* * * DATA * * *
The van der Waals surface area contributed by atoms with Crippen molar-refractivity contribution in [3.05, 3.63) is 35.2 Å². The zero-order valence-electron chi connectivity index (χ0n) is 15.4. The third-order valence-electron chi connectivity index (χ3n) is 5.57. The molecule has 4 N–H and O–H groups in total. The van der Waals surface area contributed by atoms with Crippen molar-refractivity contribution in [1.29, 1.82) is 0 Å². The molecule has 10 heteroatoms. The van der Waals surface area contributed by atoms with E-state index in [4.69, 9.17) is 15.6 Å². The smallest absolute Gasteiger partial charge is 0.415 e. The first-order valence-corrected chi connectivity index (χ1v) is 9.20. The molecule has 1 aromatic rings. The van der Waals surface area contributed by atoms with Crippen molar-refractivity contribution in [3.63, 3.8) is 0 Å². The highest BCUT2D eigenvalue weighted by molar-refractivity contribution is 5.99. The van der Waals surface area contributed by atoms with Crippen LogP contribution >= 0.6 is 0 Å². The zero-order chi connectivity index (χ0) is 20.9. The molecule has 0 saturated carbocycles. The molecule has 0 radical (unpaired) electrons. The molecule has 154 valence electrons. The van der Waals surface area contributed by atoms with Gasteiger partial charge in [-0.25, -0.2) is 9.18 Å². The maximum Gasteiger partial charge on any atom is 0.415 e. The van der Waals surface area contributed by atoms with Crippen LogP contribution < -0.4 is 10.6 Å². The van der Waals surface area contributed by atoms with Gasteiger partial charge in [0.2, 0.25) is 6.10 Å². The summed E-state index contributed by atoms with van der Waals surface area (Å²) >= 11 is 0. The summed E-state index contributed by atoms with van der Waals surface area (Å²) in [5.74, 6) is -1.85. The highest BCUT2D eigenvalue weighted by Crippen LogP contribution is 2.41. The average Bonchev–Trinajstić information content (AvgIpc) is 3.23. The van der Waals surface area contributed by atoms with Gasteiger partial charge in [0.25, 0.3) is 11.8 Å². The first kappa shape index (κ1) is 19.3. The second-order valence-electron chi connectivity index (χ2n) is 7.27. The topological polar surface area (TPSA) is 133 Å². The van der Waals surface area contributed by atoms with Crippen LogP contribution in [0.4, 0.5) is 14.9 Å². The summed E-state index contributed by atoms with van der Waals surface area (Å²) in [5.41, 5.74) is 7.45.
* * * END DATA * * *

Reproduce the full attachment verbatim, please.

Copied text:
The van der Waals surface area contributed by atoms with Crippen molar-refractivity contribution in [3.05, 3.63) is 35.2 Å². The zero-order valence-electron chi connectivity index (χ0n) is 15.4. The third-order valence-electron chi connectivity index (χ3n) is 5.57. The molecule has 4 N–H and O–H groups in total. The van der Waals surface area contributed by atoms with Crippen molar-refractivity contribution in [1.29, 1.82) is 0 Å². The molecule has 10 heteroatoms. The van der Waals surface area contributed by atoms with E-state index in [4.69, 9.17) is 15.6 Å². The smallest absolute Gasteiger partial charge is 0.415 e. The first-order valence-corrected chi connectivity index (χ1v) is 9.20. The molecule has 1 aromatic rings. The van der Waals surface area contributed by atoms with Crippen molar-refractivity contribution in [3.63, 3.8) is 0 Å². The highest BCUT2D eigenvalue weighted by molar-refractivity contribution is 5.99. The van der Waals surface area contributed by atoms with Crippen LogP contribution >= 0.6 is 0 Å². The zero-order chi connectivity index (χ0) is 20.9. The molecule has 0 saturated carbocycles. The molecule has 0 radical (unpaired) electrons. The molecule has 154 valence electrons. The van der Waals surface area contributed by atoms with Gasteiger partial charge in [-0.25, -0.2) is 9.18 Å². The maximum Gasteiger partial charge on any atom is 0.415 e. The van der Waals surface area contributed by atoms with Crippen LogP contribution < -0.4 is 10.6 Å². The van der Waals surface area contributed by atoms with Gasteiger partial charge in [0.2, 0.25) is 6.10 Å². The summed E-state index contributed by atoms with van der Waals surface area (Å²) >= 11 is 0. The summed E-state index contributed by atoms with van der Waals surface area (Å²) in [5.74, 6) is -1.85. The highest BCUT2D eigenvalue weighted by Crippen LogP contribution is 2.41. The average Bonchev–Trinajstić information content (AvgIpc) is 3.23. The van der Waals surface area contributed by atoms with Gasteiger partial charge in [0.25, 0.3) is 11.8 Å². The first kappa shape index (κ1) is 19.3. The second-order valence-electron chi connectivity index (χ2n) is 7.27. The topological polar surface area (TPSA) is 133 Å². The van der Waals surface area contributed by atoms with Crippen LogP contribution in [0.4, 0.5) is 14.9 Å². The summed E-state index contributed by atoms with van der Waals surface area (Å²) in [5.41, 5.74) is 7.45.